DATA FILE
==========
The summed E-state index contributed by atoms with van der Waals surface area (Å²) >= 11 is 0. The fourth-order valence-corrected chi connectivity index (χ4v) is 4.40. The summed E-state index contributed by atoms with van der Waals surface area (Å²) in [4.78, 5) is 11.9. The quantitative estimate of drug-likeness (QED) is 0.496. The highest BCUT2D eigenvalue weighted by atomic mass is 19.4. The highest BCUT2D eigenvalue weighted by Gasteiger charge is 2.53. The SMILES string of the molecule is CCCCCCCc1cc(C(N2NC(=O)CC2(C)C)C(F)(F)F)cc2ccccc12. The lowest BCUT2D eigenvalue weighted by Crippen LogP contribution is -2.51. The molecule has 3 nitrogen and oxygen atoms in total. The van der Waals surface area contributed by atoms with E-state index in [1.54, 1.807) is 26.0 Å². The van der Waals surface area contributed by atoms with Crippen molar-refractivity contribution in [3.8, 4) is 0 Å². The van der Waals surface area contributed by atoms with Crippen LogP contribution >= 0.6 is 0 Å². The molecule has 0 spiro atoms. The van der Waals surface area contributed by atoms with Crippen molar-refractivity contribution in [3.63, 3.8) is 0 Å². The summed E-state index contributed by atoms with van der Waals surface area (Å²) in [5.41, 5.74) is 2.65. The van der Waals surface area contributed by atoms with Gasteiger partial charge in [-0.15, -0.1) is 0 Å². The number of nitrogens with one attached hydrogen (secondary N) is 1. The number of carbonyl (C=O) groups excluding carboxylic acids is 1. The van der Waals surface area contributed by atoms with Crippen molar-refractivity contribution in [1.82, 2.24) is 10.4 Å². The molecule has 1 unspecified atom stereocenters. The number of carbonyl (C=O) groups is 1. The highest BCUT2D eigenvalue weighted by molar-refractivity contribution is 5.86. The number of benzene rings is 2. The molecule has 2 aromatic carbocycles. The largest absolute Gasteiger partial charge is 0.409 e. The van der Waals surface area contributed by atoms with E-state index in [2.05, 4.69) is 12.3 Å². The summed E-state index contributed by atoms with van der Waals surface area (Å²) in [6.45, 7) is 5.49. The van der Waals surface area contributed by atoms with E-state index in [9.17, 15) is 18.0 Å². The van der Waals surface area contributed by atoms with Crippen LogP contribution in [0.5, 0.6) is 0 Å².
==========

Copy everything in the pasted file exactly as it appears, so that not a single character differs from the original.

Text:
The summed E-state index contributed by atoms with van der Waals surface area (Å²) >= 11 is 0. The fourth-order valence-corrected chi connectivity index (χ4v) is 4.40. The summed E-state index contributed by atoms with van der Waals surface area (Å²) in [4.78, 5) is 11.9. The quantitative estimate of drug-likeness (QED) is 0.496. The highest BCUT2D eigenvalue weighted by atomic mass is 19.4. The highest BCUT2D eigenvalue weighted by Gasteiger charge is 2.53. The SMILES string of the molecule is CCCCCCCc1cc(C(N2NC(=O)CC2(C)C)C(F)(F)F)cc2ccccc12. The lowest BCUT2D eigenvalue weighted by Crippen LogP contribution is -2.51. The molecule has 3 nitrogen and oxygen atoms in total. The van der Waals surface area contributed by atoms with E-state index in [1.54, 1.807) is 26.0 Å². The van der Waals surface area contributed by atoms with Crippen molar-refractivity contribution in [3.8, 4) is 0 Å². The van der Waals surface area contributed by atoms with Crippen LogP contribution >= 0.6 is 0 Å². The molecule has 0 spiro atoms. The van der Waals surface area contributed by atoms with Crippen molar-refractivity contribution in [3.63, 3.8) is 0 Å². The summed E-state index contributed by atoms with van der Waals surface area (Å²) in [5.41, 5.74) is 2.65. The van der Waals surface area contributed by atoms with Gasteiger partial charge in [-0.15, -0.1) is 0 Å². The number of nitrogens with one attached hydrogen (secondary N) is 1. The number of carbonyl (C=O) groups excluding carboxylic acids is 1. The van der Waals surface area contributed by atoms with Crippen molar-refractivity contribution in [1.82, 2.24) is 10.4 Å². The molecule has 1 unspecified atom stereocenters. The number of carbonyl (C=O) groups is 1. The highest BCUT2D eigenvalue weighted by molar-refractivity contribution is 5.86. The number of benzene rings is 2. The molecule has 2 aromatic carbocycles. The largest absolute Gasteiger partial charge is 0.409 e. The van der Waals surface area contributed by atoms with E-state index in [2.05, 4.69) is 12.3 Å². The summed E-state index contributed by atoms with van der Waals surface area (Å²) in [6.45, 7) is 5.49. The van der Waals surface area contributed by atoms with E-state index in [9.17, 15) is 18.0 Å². The van der Waals surface area contributed by atoms with Crippen LogP contribution in [0.5, 0.6) is 0 Å².